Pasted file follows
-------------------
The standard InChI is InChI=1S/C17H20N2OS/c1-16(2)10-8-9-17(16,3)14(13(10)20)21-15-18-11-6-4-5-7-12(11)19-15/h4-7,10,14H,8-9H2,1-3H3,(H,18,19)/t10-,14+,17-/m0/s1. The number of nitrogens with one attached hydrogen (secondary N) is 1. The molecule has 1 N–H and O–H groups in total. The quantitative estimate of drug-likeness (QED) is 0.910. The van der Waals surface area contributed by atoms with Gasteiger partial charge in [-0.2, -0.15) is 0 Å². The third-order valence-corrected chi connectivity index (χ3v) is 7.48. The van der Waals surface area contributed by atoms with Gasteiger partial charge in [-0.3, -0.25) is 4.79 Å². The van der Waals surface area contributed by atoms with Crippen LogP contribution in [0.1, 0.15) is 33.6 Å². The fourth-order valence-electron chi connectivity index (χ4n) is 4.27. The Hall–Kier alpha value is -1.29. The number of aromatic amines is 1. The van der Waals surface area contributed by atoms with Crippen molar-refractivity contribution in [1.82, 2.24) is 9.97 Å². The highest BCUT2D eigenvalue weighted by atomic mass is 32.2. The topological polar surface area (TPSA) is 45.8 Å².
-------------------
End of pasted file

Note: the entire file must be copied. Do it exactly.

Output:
The standard InChI is InChI=1S/C17H20N2OS/c1-16(2)10-8-9-17(16,3)14(13(10)20)21-15-18-11-6-4-5-7-12(11)19-15/h4-7,10,14H,8-9H2,1-3H3,(H,18,19)/t10-,14+,17-/m0/s1. The number of nitrogens with one attached hydrogen (secondary N) is 1. The molecule has 1 N–H and O–H groups in total. The quantitative estimate of drug-likeness (QED) is 0.910. The van der Waals surface area contributed by atoms with Gasteiger partial charge in [-0.2, -0.15) is 0 Å². The third-order valence-corrected chi connectivity index (χ3v) is 7.48. The van der Waals surface area contributed by atoms with Gasteiger partial charge in [-0.3, -0.25) is 4.79 Å². The van der Waals surface area contributed by atoms with Crippen LogP contribution in [0.1, 0.15) is 33.6 Å². The fourth-order valence-electron chi connectivity index (χ4n) is 4.27. The Hall–Kier alpha value is -1.29. The number of aromatic amines is 1. The van der Waals surface area contributed by atoms with Crippen molar-refractivity contribution in [1.82, 2.24) is 9.97 Å². The highest BCUT2D eigenvalue weighted by atomic mass is 32.2. The topological polar surface area (TPSA) is 45.8 Å².